The baby finally exhausted herself and the old gin rummy passed out, her deck of cards scattering to the floor. When I finally got off the plane, she was still crawling under the seats trying to find her cards, her skirt tucked in the back of her underwear and lipstick smeared up the side of her face.

Philadelphia, thankfully, was a snap. I made my connecting flight to Atlanta (although the hike from international to the domestic gate was a death march) and Delta had somehow kept track of my suitcase during all those flight changes. Delta, actually, was quite professional and helpful, but how they operate out of de Gaulle and keep their sanity is beyond me.

So, it's a week later and I'm still trying to adjust back to US time. I keep waking up at 4 a.m. and I'm ready for bed by 8 or 9 p.m. Oh, to be back in England...

Comments

Diane Lockward said…
Sounds like you need a vacation. How come you didn't have your tickets booked in advance? This is the kind of story that firms up my lack of interest in leaving the US.
I'm so proud of you for spelling Cincinnati correctly. Most people butcher it with a 4th "i" or only 2 N's.

I know it was probably hell, but I laughed my ass off through this whole post.
Randall said…
BRAVO! BRAVO!.. Welcome to Hell, you're the lucky one,, your luggage was able to keep up with you not only back to the states, but all the way home on the same flight none the less.! And NEVER EVER fly home standy by from Europe,, Golden Rule NUMBER #1. Buy a First Class ticket, sit back and let the rest of the world deal with the stupidity. Flying First Class ALWAYS MAKES the trip that much more enjoyable.
Collin Kelley said…
Randall, flying first class is above my pay grade. You want to be my benefactor? lol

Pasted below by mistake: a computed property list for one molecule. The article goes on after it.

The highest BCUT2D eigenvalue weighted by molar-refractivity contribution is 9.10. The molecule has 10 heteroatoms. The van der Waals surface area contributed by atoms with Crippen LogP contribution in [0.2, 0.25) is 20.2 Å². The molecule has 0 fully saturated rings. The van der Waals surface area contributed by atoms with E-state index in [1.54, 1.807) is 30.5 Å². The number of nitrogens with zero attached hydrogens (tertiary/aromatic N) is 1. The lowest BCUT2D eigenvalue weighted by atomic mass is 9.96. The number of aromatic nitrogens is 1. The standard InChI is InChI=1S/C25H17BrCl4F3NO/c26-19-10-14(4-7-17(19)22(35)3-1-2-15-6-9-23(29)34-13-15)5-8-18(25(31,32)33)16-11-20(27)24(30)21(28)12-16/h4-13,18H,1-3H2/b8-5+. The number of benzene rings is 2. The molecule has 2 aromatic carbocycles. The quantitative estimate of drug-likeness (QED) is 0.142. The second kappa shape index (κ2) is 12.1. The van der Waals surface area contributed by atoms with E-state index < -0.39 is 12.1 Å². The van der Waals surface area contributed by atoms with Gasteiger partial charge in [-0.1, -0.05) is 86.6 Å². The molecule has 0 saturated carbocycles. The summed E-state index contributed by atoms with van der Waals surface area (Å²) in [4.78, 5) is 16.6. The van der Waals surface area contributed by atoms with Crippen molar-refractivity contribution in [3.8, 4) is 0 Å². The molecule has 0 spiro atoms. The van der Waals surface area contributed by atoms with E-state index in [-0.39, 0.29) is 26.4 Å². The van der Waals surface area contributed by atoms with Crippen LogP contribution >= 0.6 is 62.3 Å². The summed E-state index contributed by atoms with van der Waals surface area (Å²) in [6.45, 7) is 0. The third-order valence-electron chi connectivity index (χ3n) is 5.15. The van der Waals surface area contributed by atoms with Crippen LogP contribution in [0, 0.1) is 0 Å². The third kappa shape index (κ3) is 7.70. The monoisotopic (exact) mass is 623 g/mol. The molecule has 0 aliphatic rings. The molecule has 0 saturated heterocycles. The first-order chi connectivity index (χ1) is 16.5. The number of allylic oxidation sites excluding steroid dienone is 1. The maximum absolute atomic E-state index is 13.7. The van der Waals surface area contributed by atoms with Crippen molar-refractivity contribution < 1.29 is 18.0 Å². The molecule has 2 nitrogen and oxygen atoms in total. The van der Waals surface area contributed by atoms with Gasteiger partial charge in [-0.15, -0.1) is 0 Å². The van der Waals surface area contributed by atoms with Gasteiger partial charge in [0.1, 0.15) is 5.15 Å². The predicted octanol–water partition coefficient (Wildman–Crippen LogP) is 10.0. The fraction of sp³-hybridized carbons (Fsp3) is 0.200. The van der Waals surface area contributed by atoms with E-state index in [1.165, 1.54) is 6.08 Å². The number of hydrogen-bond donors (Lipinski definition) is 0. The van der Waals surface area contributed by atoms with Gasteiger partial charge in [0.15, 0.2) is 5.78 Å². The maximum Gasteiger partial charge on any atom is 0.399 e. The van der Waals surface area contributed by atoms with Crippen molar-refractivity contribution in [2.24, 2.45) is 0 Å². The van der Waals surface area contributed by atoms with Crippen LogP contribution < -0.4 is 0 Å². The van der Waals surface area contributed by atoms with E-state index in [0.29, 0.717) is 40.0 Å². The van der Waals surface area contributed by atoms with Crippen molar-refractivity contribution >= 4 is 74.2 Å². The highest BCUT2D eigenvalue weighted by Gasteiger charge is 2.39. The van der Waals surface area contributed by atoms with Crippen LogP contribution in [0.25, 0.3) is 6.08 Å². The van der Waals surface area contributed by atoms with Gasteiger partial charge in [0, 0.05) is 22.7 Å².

Jennifer Perry said…
Sounds like a perfect guest blog of Memoirs Of A Misanthrope.

The screaming kid would have done me it.
Yes! I've always felt that way about that airport. I once had to spend 5 hrs waiting for a flight there because -- surprise -- I missed a connection due to long lines at immigration. I will never connect through there again.
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Anonymous said…
I have to take issue with criticizing the airport as being "1974" inside - in 1974, air travel was quite civilized and pleasant, as were airports!
Collin Kelley said…
Airports in general were better before the terrorist attacks in 2001. You could breeze in half an hour before a flight with no fuss or muss.

Sadly, CDG is too big and too crowded to not catch up to the 21st century. When I was waiting to see if I was getting a standby flight, the gate agents were using walki-talkies and phones to try and sort out how many people were on the flight. That info should be in a computer and not require so much back and forth. Staff running down the check-in lines with laptops also seems a bit insane, too. I've never seen that at any other airport.